You might have first come across taping if you read or saw Mommy Dearest. Joan Crawford reportedly slept with a face full of tape to smooth and prevent wrinkles. (She also liked to start her day by plunging her face into a sinkful of ice water. A few decades later, Helen Gurley Brown, took that up a notch. With a snorkel.)
Women sometimes used tape to secure sections of hair, pulled tightly back to stretch the skin. Some of my beauty books recommend getting similar results by simply creating a tiny braid on either side of the face, around cheekbone level, and then tightly, tightly, fastening the braids together at the back of the head. This infrastructure was hidden with carefully combed-over hair, or often, a wig.
Frownies work in a different way; much like Botox actually. You apply them to the stern, wrinkled area every night for a month and they are said to retrain the muscle. They were actually invented before tape was patented, in 1889. Margaret Kroesen invented them to use on her daughter, a stern and serious piano player whose face was beginning to line. First sold as Wrinkle Eradicators, the little patches were so successful that profits eventually allowed Margaret to buy out the barber supply company, B & P, which stands for Beauty and Personality. Their popularity has been ebbing and flowing ever since. Right now, it's flowing.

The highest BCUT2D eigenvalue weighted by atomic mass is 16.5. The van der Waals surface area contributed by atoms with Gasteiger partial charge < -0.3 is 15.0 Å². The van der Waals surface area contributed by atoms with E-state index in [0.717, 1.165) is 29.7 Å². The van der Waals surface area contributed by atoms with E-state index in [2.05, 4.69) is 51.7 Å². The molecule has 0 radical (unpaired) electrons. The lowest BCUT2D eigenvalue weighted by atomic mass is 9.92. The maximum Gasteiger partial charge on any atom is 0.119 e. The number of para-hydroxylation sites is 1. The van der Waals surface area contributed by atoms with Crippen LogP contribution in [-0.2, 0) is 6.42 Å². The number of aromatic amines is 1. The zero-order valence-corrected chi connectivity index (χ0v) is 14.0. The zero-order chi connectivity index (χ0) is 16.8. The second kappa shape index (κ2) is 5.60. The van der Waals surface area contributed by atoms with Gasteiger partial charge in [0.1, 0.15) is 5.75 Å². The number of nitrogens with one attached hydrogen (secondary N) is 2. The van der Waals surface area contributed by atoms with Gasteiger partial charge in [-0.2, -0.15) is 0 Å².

Maybe you're the deeply crafty type, looking for a more intense project. Our old friend, George Masters has just the thing. That is, if you don't mind the inevitable, blinding headache. George, take it away:
"For older women who do not feel the need of a conventional facelift but who now and then feel the urge to look younger for special occasions, I recommend what is known as the instant facelift, a Rube Goldberg contraption of gauze, glue, and elastic bands that you can buy or do yourself. If you live in or near a big city, just go to a place that sells theatrical makeup and ask for an instant facelift.
You make it in two sections: first the eye lift, then the chin lift. For the eyes, cut two small (about one inch) pie-shaped wedges of gauze. Sew a strip of very narrow elastic tape to the narrow edge of each wedge. Glue one wedge of gauze directly in front of on ear, right under the hairline, with the narrower part of the wedge pointing upward toward the top of your head. When the two wedges with their elastic bands are well anchored, pull the bands up high and tight and tie them together at the back of your head, cutting off the excess.
Your biggest problem may be finding the kind of glue that will stick to your face. I had a special glue made for me when I was doing instant facelifts for Hedda Hopper and Marion Davies and many other Hollywood stars. If you have trouble finding a glue that works, try making your wedges with Band-Aids or other string tape recommended by your druggist or theatrical supply house.
For the chin life the gauze of tape should be attached just below and behind the ear lobe. Again, pull the elastic up tight and tie at the back of the head. You can sew hooks and eyes on the ends of the elastic if you know the exact length you need.
It's really simple once you get the knack of it-- and find the proper glue or tape that won't come unstuck.
I do not recommend wearing instant facelifts all the time, but for short periods of time they can be marvelous picker-uppers for older women."